There’s a ton of rock climbing blogs, but not all that many magazines. I wanted to give a quick rundown of all the rock climbing mag’s out there and why you might want to subscribe to them. They’re sorted so you might pick your own “best” rock climbing magazine due to what type of climbing your into or where you’re located. We’ll leave the blogs for another day (or you can chime in the comments to give your favorite blog some props early!).

This post was initially inspired by a question on Quora asking what the best rock climbing magazine was, and also the crazy downpour happening in Seattle.

US Climbing Magazines


    • The pinnacle of quality writing and photography on glossy paper.
    • It takes me a really long time to read the Alpinist because the stories are so intense–it’s more like a novel with short chapters. Since it can take me two months to read, I don’t notice that it only comes out 4 times a year. Worth the high-cost as it’s a true literary journal.
    • Geared towards mountaineers, arm-chair mountaineers, and anybody who want to know more climbing history or wants to experience the tales.

Rock and Ice

    • You’ll find well-written stories from many disciplines. They always feature fantastic photography and occasionally have some how-to’s. Training articles have been on the rise.
    • A variety of writing styles and pieces keep one reading cover to cover, trad/alpine/sport climbers will all find articles that speak to them.
    • Geared towards a more intermediate/advanced climber, R&I assumes the reader has a basic knowledge of climbing.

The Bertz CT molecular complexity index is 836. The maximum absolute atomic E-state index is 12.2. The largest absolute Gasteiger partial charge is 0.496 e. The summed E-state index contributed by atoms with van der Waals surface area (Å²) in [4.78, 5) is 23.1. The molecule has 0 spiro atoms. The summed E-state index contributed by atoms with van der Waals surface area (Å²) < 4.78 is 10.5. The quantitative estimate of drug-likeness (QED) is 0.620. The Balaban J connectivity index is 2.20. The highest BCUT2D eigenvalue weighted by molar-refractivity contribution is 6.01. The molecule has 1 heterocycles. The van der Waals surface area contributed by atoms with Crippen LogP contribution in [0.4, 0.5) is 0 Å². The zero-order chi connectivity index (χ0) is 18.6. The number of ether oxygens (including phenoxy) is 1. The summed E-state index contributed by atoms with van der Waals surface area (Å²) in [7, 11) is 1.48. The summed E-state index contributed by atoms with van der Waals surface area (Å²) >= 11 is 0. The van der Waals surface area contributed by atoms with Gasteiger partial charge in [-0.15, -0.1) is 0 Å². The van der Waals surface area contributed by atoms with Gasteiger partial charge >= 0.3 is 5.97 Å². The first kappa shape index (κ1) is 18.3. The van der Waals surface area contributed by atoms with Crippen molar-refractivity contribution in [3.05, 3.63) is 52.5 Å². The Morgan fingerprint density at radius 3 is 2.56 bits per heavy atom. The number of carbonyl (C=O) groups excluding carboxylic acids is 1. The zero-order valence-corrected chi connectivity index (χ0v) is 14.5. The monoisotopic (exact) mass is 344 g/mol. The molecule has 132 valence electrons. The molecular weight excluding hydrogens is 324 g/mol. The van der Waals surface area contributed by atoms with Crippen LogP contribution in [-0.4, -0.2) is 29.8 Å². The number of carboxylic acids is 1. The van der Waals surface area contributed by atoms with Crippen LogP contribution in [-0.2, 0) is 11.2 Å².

• A special annual issue from the publishers of Rock and Ice that really ups the quality (R&I do 8 issues a year, plus this guy).
    • If you don’t subscribe to R&I, it’s worth buying this yearly issue. They pull out all the stops.


    • A great “starter” magazine. It’ll help one figure out who all the “big names” in climbing are, and what they’re climbing.
    • Many how-to’s and attempts to make climbing fun and approachable with lots of graphics and a playful feel.
    • Focused more on a weekend-warrier style climber, with lots of advice for bouldering, sport and trad climbers.

California Climbing 

    • The independent magazine dedicated to rock climbing in California.
    • Check out the online pdf’s to see stories, pictures, and reviews that may entice you to buy the printed subscription.
    • Free at climbing gyms and retailers throughout the state of California. Otherwise, you can get the printed version for $15.00 a year / 4 issues

Canadian Climbing Magazine


    • Of course it’s Canadian, because it’s super friendly. The storytelling is always enjoyable and inclusive (bouldering, sport, trad, alpine, competition, it’s all there).